VN: Did you get homesick a lot?
AG: Naturally as a young man of 23 I wanted to be in a community. I never had lack of association with friends and relatives back home, but here things were difficult. People were fast to make connections, but deep relationships were not a custom. I had reoccurring dreams of coming back home incognito and surprising my family by calling them from a pay phone. I knew that I would not get another chance, so I shook of the dreams and moved on with a new life.

VN: When did you spiritual journey begin?
AG: I always felt a guiding hand on my path, but could not really identify who or what that was. I started questioning and ventured into the Bible. I was so moved by the example of Jesus, but could not connect that to the contemporary condition of the Church. I studied some Islam books and got connected with some hip-hop community propagating that belief. But when one day on the Brighton Beach I bought Bhagavad-Gita, things started opening up for me. I was amazed by the depth and consistency of this book, I could not put it down. Finally I understood that some big change in my life was coming.
In 1997 I moved from New York into a quite state of Virginia and settled down on a farm community that was surrounded around studies of Vedic scriptures. “ Simple living and high thinking”- was their motto. I enjoyed the ashram lifestyle and opportunities to learn ancient wisdom from actual practitioners. I realized that the things that Jesus and Mohamed were teaching could be called and unified by this one process of Bhakti-Yoga. I was delighted and absorbed this old-new wisdom while working on the farm. From that day on I am still learning, in 2001 I received a spiritual initiation by Radhanath Swami- spiritual teacher in the line of Vaisnava lineage. He gave me my name Ananta Govinda das – which means “ servant of the Unlimited One.”

VM: Does the process of bhakti-yoga requires vegetarian lifestyle?
AG: From the Vedic texts I have understood so much about the nature of the world around me. I also learned appreciation for all kinds of living entities, including animals, aquatics and plants. Bhagavad-Gita –Gita explains that the soul within the body of an animal have exactly the same experience of happiness and distress as the humans do. They may be not so free to make intelligent choices, but definitely would not choose to be slaughtered helplessly. Respect to the creation around me gave me a strong spiritual reason to never again use meat products in my menu.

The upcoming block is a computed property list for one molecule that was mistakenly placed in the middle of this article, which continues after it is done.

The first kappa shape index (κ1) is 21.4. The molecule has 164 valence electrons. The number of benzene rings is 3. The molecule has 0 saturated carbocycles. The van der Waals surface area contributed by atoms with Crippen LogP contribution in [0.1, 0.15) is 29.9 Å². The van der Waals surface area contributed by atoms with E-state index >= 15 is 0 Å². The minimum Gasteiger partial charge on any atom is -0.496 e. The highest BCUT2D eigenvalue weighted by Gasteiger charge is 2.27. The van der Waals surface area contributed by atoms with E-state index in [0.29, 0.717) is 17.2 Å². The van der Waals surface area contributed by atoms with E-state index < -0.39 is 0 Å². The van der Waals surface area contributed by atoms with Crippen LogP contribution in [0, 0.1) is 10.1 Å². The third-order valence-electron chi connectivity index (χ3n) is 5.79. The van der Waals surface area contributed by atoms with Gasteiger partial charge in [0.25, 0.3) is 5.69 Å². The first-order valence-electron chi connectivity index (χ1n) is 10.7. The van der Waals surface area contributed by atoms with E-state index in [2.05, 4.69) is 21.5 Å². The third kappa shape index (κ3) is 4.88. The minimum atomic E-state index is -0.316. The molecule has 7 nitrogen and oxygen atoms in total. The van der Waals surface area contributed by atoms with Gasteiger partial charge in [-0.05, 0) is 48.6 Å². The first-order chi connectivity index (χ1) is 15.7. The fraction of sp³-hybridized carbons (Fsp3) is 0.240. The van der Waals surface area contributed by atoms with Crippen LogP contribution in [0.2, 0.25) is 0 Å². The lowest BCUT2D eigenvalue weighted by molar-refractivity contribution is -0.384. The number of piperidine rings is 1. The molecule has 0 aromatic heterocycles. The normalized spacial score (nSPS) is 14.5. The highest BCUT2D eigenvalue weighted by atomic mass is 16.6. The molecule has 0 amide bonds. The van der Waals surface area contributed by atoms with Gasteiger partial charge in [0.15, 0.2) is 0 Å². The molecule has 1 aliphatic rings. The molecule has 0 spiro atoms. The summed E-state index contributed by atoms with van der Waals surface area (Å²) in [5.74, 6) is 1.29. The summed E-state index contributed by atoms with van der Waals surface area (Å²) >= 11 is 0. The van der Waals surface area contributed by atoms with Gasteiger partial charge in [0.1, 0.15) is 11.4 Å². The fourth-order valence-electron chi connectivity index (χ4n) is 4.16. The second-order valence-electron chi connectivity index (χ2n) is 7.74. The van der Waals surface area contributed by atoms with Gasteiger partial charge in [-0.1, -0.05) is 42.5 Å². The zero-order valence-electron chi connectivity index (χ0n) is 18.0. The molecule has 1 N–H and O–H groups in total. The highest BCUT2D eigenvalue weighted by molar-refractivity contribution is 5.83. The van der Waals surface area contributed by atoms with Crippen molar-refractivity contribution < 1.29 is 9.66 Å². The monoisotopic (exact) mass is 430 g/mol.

I have also discovered and made connection between violence and wars in this world and mass slaughter of animals. Every year we celebrate Thanksgiving by chopping the heads of millions of living entities, how ironic that is? Our craving for flash and subtle desire to dominate over animal kingdom blinds us and gives us some illusion of justification. I believe that some years from now humankind will look at the animal slaughter the same way we see holocaust of the XX century now. I hope to live to see that day. On my second album there is a song: “ Hey, Butcher!” – it’s about that.

VM: Please tell about your creative side, how does spirituality help you in expressing yourself in music, photography and writing?
AG: I always had that creative side in my, got my musical education since I was 7. But I was never sure what I wanted to say with my art, doing just abstract always felt incomplete to me. When I discovered the wisdom of the Vedas I realized that the sources of inspiration are coming from the connection to the Divine. Some know about it, some connect subconsciously. Discovering unlimited source of happiness and inspiration I felt that my creative side finally got hold of content that was worth broadcasting.
After staying in the ashram community for 5 years I got into the LA studio and recorded an album “ Nuclear Angel”. The name came from a concept that deep within every atom of this material cosmos there is a conscious Creator, that orchestrates this divine dance.
I did not want to contract any corporate labels for distribution and decided to do it “the America way”. I invested in a traveling van, printed enough copies and ventured into the world, wanting to share my music with anybody willing to listen. It was well received; people appreciated this approach of an artist delivering his own offering. I sold about 23 000 copies of “ Nuclear Angel” on the streets and college campuses, giving them out for as much donation as people could afford.
By that time my legal status got approved: Bill Clinton gave amnesty to all illegal’s in the country, several years ago when Barak Obama became president I have chosen to become a US citizen. I am grateful to this country for the opportunity to find and express myself.

VM: Does all your family follow vegetarian menu? Who cooks in your house? Do you go out for dinners a lot?
AG: My wife is an excellent cook, she cooks vegetarian meals daily, me like home made dinners. I enjoy cooking on weekends when I am a little bit more free. I am good with making of rice dishes, my passion is varieties of vegetable dishes. My wife makes pastries and bakery without eggs and nobody can believe that. We often invite guests for vegetarian dinners and enjoy serving them food that is not only based on healthy diet, but also prepared as part of the spiritual offering.